WASHINGTON -- When he entered the 2012 race for president, Minnesota Gov. Tim Pawlenty shot out of the gate. He was the first substantial Republican candidate for president to create an exploratory committee. He had already begun visiting the early caucus and primary states, and had his own bit of branding, referring to himself as a “Sam’s Club Republican” -- the kind of pitch a Frank Luntz focus group would have loved. And at least one pundit, Jonathan Chait, believed “T-Paw” to be a frontrunner.
In this week’s episode of "Candidate Confessional," Pawlenty explained that there was a logic to his campaign launch. He knew that Mitt Romney, the former Massachusetts governor who gave Arizona Sen. John McCain a scare in the previous primary, was the clear favorite. And he feared that once Romney announced, he needed to establish himself as the alternative.
As everyone familiar with the 2012 race knows, Pawlenty’s calculations proved incorrect. His campaign ended up burning through resources while prepping for a meaningless Iowa straw poll that it ultimately lost. Pawlenty would end up dropping out months before the first real votes were cast.
The problem was simple. “We didn’t have the money to stay in long enough to get a full and fair hearing,” Pawlenty told us.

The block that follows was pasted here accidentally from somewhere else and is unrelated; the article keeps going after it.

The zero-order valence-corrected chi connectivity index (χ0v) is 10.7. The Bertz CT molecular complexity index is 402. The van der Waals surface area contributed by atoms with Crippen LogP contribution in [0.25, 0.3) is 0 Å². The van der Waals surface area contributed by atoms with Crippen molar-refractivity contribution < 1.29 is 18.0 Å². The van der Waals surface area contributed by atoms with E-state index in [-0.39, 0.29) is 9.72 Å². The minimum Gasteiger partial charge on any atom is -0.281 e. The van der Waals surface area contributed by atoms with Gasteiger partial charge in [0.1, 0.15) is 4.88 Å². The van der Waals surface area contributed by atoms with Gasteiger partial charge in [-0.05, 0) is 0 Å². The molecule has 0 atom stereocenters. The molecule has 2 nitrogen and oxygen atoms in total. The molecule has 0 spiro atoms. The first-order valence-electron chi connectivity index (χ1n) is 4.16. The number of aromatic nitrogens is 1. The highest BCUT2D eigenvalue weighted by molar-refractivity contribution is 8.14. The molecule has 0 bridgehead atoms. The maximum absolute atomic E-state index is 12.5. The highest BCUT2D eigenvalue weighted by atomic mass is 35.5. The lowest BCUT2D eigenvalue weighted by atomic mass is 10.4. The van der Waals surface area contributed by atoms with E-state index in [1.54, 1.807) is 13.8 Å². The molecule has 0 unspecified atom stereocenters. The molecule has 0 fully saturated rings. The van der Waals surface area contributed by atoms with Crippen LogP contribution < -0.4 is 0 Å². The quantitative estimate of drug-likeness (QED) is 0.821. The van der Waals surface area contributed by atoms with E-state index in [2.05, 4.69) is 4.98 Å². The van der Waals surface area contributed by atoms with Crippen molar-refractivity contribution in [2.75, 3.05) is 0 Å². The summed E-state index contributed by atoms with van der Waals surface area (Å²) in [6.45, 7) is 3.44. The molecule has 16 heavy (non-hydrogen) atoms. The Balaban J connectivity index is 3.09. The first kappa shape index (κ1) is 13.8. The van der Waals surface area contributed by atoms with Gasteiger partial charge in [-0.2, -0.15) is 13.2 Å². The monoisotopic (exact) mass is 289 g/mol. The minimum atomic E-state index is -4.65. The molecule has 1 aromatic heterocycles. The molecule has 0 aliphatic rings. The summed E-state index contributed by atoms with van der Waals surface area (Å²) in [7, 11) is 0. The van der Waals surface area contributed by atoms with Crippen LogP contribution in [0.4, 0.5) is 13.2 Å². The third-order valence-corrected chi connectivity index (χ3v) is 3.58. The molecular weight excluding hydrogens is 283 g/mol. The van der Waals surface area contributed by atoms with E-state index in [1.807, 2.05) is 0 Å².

In turns out that the campaign with the impressive resumes didn’t understand elections in a post-Citizens United world. The famous Supreme Court case, along with a lower court ruling, allowed unlimited spending by corporations and unions as well as billionaires as long they remained independent from candidates and political parties. The Federal Election Commission sanctioned super PACs in 2010 as a vehicle for this unlimited spending.
Before the two began their runs for the presidency, Romney met privately with Pawlenty and, as Pawlenty recalled, the subject of the super PAC came up.
“I remember Mitt coming to see me at the governor’s residence in Minnesota,” Pawlenty told "Candidate Confessional." “I was still governor and he was thinking about running, I was at least thinking about running. We shared our views and we were friends and got along, you know, well.”
“[Romney] said, ‘Timmy, have you thought about or heard about, you know, in the wake of this court decision, this thing called the super PAC?’” Pawlenty recalled.
Pawlenty admitted that he thought the whole idea was pretty funny. “I remember laughing afterwards with some of my staff and team and consultants. I’d say, ‘Yeah I need a super PAC too!’ I didn’t even know what it was,” he said.
At the time Pawlenty dropped out, only Romney had a super PAC. But Texas Gov. Rick Perry would get one, and then Newt Gingrich and former Pennsylvania Sen. Rick Santorum would follow.
“It turned out [Romney] and others saw the significance of that court decision and again appropriately,” Pawlenty admitted. “I didn’t even know what it was until we were well into the race. And I remember thinking, ‘Damn, I wish we would have had a super PAC.’”
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Paul Blumenthal contributed reporting.